* Weak China sales, rising costs cut H1 profit 38 pct
* Food industry executive Michael Clarke appointed CEO
* Company expects tough conditions to continue in H2
(Adds new CEO details, share price movements)
By Byron Kaye
SYDNEY, Feb 20 Australia's Treasury Wine Estates
Ltd confirmed weak sales in China and rising costs cut
its profit by over a third, saying it hired Michael Clarke,
chief executive of British food maker Premier Foods Plc,
to lead a turnaround drive.
The world's second biggest winemaker by sales on Thursday
followed a drastic profit warning it issued in January by
reporting operating earnings for the first half ended Dec 31
skidded 38 percent to A$45.8 million ($41.37 million) from A$73
million a year earlier.
That warning from the maker of Penfolds and Beringer wines
led to a 20 percent slide in the company's shares, stoking
speculation that Treasury could eventually become a takeover
The first-half profit was toward the top of the range
Treasury indicated in January, and Treasury shares were trading
up 2.4 percent at A$3.80 on Thursday. Sydney's benchmark index
The company's problems have mounted in recent months: In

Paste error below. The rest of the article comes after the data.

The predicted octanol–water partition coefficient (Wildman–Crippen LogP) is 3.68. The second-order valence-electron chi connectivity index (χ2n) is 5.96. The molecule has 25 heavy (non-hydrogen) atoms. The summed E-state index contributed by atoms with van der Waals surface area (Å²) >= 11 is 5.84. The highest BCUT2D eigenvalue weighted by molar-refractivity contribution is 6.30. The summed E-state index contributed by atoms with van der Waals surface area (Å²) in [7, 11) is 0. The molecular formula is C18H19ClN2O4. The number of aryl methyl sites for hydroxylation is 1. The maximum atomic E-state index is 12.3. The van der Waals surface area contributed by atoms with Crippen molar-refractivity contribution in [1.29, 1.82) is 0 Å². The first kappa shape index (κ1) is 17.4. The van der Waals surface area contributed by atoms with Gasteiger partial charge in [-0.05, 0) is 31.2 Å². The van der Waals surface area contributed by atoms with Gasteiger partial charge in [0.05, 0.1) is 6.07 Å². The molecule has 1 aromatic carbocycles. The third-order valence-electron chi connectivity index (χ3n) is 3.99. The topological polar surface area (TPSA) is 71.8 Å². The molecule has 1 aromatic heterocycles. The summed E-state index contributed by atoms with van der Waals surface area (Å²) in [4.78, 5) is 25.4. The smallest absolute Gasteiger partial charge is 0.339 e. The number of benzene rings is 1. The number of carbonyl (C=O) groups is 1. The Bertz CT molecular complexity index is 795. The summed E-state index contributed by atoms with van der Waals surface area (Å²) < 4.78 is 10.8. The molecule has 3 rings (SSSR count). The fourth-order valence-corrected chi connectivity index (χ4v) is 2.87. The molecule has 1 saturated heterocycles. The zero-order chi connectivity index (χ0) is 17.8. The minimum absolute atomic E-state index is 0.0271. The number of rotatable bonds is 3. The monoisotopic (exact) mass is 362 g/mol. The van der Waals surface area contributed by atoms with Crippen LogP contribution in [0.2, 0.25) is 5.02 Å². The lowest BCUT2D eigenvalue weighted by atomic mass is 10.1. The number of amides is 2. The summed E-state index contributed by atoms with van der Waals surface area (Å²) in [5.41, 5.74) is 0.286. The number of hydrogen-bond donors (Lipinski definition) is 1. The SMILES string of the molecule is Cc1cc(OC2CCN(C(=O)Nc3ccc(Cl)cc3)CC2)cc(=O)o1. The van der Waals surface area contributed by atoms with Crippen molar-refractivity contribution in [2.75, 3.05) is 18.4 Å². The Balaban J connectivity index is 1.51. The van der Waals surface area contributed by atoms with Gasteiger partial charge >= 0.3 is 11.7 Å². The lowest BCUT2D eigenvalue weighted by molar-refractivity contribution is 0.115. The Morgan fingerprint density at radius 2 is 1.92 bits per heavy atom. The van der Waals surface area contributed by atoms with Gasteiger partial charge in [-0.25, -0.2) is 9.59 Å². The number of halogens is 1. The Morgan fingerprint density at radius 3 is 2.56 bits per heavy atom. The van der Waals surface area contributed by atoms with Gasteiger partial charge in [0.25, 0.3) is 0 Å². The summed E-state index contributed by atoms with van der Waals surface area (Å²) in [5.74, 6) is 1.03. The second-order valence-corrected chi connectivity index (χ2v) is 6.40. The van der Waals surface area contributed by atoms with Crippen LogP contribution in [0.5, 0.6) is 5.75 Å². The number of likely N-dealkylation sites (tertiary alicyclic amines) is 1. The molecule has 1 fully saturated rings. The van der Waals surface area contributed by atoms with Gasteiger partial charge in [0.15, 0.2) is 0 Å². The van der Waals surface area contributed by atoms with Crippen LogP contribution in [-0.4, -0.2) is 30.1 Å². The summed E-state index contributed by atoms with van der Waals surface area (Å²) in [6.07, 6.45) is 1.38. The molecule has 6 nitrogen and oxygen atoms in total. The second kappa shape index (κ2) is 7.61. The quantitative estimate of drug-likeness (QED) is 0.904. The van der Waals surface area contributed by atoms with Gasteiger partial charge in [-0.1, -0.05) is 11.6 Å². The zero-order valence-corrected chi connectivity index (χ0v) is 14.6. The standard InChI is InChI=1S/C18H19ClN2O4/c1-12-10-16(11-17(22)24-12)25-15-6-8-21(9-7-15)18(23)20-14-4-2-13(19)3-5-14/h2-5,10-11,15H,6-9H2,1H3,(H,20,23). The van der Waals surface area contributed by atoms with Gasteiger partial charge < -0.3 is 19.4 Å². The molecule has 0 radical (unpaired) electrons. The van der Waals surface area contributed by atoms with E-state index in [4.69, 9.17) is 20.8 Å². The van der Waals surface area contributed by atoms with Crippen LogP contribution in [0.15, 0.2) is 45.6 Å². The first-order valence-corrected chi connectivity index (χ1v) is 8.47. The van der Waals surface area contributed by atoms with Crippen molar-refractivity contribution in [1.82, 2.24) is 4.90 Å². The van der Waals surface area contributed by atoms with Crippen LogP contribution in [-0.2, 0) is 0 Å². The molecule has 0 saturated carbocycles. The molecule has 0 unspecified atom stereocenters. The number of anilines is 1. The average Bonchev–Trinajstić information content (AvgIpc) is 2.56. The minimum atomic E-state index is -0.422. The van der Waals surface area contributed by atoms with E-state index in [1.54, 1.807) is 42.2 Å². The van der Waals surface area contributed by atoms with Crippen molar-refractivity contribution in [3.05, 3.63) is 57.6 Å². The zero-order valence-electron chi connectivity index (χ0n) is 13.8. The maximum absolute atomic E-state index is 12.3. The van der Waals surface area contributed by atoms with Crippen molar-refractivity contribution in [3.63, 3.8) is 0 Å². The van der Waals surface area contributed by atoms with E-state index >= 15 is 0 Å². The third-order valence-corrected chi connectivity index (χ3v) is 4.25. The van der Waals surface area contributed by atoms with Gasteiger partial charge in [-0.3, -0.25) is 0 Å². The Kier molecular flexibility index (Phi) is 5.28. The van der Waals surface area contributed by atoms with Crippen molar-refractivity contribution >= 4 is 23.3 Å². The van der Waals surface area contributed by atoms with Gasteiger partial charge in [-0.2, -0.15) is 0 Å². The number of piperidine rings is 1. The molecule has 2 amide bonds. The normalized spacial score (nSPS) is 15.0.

September it sacked CEO David Dearie over poor inventory
controls in the company's United States arm.
Company director Warwick Every-Burns took over from Dearie on a
temporary basis pending the recruitment of a new CEO.
On Thursday the company said first-half sales fell 7.5
percent to 15.26 million cases, and warned that tough trading
conditions would continue in the second half. Interim net profit
rose to A$106.2 million from A$45 million previously, but that
included an A$80.5 million tax benefit.
In a conference call after the earnings were released,
analysts questioned new CEO Clarke's suitability for the job,
saying he has no experience of the wine trade. Clarke has
previously held senior roles at Kraft Foods Group and
The Coca-Cola Co, as well as Premier Foods.
Treasury's Chairman Paul Rayner defended the appointment.
"He's been able to pick up different brands, different
products, different segments of the world, and make those
businesses improve," Rayner said. "We chose him on the basis
that we think he can do that with Treasury."
($1 = 1.1071 Australian dollars)
(Reporting by Byron Kaye; Editing by Jane Wardell and Kenneth